Parents lined up to testify Tuesday in support of a bill that would stop school health screenings for obesity while educators argued such screenings are vital educational tools.
Sen. Beau McCoy introduced LB29, which also would give parents more control over other health screenings by allowing them to opt out on behalf of their children without a doctor’s signed statement.
Since 1919, the law has required screenings on eyesight, hearing and teeth. It was recently amended to allow screening for “other conditions as prescribed by the Department of Health and Human Services.”
That allowed the state agency to require testing for BMI, height and weight, which it began to do this year. Children can forgo the screenings if they’ve undergone screenings by a doctor in the previous six months, which LB29 would extend to the entire school year.
Brenda Vosik with the Nebraska Family Forum said the law usurps parents’ control.
“Believe me when I tell you this is no small matter to parents of this state,” she said. “Schools should be focused on educating students and leave medical concerns to health officials,” she said.
But Dr. Bob Rauner, executive director for Partnership for a Healthy Lincoln, who has gathering years of student obesity and fitness data, said it is important because of the strong connection between health and academic achievement: Healthier students do better academically.
“Education and health are highly connected,” he said. “School-based interventions are very important.”
In return, Carole Julian said the Department of Health and Human Services -- which mandated the testing -- has no obligation to explain how it uses the data or where it is stored.
“The Department of Health and Human Services has been given the authority to screen our children for anything they want,” she said. “This alarms me.”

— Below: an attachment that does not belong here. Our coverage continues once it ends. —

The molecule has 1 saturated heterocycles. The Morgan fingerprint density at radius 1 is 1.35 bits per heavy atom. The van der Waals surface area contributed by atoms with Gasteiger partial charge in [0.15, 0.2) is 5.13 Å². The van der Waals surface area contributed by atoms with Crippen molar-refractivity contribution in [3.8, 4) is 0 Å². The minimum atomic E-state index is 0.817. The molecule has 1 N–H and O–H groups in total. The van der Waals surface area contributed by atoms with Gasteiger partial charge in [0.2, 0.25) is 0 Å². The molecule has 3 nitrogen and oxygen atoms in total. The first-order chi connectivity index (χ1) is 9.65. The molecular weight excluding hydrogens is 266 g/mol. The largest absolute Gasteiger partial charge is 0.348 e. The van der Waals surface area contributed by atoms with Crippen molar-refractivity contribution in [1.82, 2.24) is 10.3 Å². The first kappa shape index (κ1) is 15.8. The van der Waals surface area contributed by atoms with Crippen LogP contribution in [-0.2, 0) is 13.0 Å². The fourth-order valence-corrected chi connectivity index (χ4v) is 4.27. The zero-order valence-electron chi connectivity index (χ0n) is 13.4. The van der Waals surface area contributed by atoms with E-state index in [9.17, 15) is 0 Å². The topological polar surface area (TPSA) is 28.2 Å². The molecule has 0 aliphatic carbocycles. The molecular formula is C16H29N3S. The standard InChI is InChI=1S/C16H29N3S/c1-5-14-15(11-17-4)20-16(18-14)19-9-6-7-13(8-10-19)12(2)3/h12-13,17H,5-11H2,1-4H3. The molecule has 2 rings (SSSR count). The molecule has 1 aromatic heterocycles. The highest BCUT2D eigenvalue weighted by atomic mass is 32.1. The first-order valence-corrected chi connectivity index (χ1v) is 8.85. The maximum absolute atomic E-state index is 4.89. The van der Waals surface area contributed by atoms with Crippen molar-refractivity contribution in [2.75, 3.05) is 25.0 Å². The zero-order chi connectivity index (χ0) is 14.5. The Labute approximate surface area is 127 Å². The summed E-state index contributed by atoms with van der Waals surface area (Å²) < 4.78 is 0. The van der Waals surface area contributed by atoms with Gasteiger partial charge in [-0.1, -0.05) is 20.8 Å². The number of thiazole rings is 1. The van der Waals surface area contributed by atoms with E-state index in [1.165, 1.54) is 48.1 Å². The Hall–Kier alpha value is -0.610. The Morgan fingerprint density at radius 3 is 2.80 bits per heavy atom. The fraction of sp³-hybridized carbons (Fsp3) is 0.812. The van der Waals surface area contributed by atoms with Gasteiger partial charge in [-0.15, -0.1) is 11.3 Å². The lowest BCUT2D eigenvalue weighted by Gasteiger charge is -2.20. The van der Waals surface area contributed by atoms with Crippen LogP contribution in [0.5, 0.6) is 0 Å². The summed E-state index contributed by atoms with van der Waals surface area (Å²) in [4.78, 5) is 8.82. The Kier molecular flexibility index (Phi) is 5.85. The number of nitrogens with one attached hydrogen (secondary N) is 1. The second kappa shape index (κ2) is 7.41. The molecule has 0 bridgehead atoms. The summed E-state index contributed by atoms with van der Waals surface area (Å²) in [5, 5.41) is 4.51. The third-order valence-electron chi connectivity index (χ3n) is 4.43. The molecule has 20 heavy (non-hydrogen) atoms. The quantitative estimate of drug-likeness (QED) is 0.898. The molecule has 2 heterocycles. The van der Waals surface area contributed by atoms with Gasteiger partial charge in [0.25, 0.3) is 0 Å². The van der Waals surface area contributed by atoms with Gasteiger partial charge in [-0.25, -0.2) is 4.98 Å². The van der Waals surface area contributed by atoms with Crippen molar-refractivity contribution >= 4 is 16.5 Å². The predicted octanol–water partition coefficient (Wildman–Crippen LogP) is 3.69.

Proponents of the bill say it would not prohibit schools from doing BMI testing altogether, but it would no longer be mandated.
Edward Truemper, a pediatric doctor in Omaha, said he supports LB29 because the law as written doesn’t require the notification or privacy protections that are standard protocol for research.
Beth Meyer, a Lincoln parent, said the BMI screenings cross a line into very personal -- sometimes embarrassing -- information that should be collected by a doctor, not at school.
John Skretta, superintendent of Norris Public Schools, said how screenings are done is a matter of training and best practices, not a reason to stop collecting important health data for schools and families.
No individual data is shared with the Department of Health and Human Services or anyone else outside the family, Skretta said.
Kate Heelan, a professor at the University of Nebraska at Kearney, who has been collecting such health data since 2006, said it has helped Kearney schools get numerous federal grants and led to significant health-focused policies at schools.
Ann Schroeder, a Norris teacher who has does various screenings including BMI as part of a federal grant, said the information helps educate students about their own health and the importance of a healthy diet and exercise.
No parents have complained and some have thanked her, she said.
“It can help educate students and save lives,” she said.
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